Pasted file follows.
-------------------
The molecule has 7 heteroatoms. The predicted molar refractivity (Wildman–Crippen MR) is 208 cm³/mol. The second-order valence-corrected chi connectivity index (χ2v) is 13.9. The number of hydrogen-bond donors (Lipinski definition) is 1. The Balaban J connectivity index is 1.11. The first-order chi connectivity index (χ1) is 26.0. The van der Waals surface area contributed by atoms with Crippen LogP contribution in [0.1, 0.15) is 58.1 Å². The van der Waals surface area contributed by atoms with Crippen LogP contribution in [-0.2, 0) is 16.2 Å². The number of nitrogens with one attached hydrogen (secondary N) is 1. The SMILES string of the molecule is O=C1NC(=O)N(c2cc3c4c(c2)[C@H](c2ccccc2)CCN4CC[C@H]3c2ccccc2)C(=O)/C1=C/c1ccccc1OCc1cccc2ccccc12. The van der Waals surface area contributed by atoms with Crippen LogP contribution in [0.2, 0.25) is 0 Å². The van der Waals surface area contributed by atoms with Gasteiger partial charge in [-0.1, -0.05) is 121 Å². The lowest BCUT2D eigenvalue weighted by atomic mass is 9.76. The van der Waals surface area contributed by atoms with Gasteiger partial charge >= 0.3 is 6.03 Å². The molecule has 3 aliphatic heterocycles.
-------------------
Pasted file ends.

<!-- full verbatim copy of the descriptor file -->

The molecule has 7 heteroatoms. The predicted molar refractivity (Wildman–Crippen MR) is 208 cm³/mol. The second-order valence-corrected chi connectivity index (χ2v) is 13.9. The number of hydrogen-bond donors (Lipinski definition) is 1. The Balaban J connectivity index is 1.11. The first-order chi connectivity index (χ1) is 26.0. The van der Waals surface area contributed by atoms with Crippen LogP contribution in [0.1, 0.15) is 58.1 Å². The van der Waals surface area contributed by atoms with Crippen LogP contribution in [-0.2, 0) is 16.2 Å². The number of nitrogens with one attached hydrogen (secondary N) is 1. The SMILES string of the molecule is O=C1NC(=O)N(c2cc3c4c(c2)[C@H](c2ccccc2)CCN4CC[C@H]3c2ccccc2)C(=O)/C1=C/c1ccccc1OCc1cccc2ccccc12. The van der Waals surface area contributed by atoms with Crippen LogP contribution in [0.2, 0.25) is 0 Å². The van der Waals surface area contributed by atoms with Gasteiger partial charge in [-0.1, -0.05) is 121 Å². The lowest BCUT2D eigenvalue weighted by atomic mass is 9.76. The van der Waals surface area contributed by atoms with Gasteiger partial charge >= 0.3 is 6.03 Å². The molecule has 3 aliphatic heterocycles.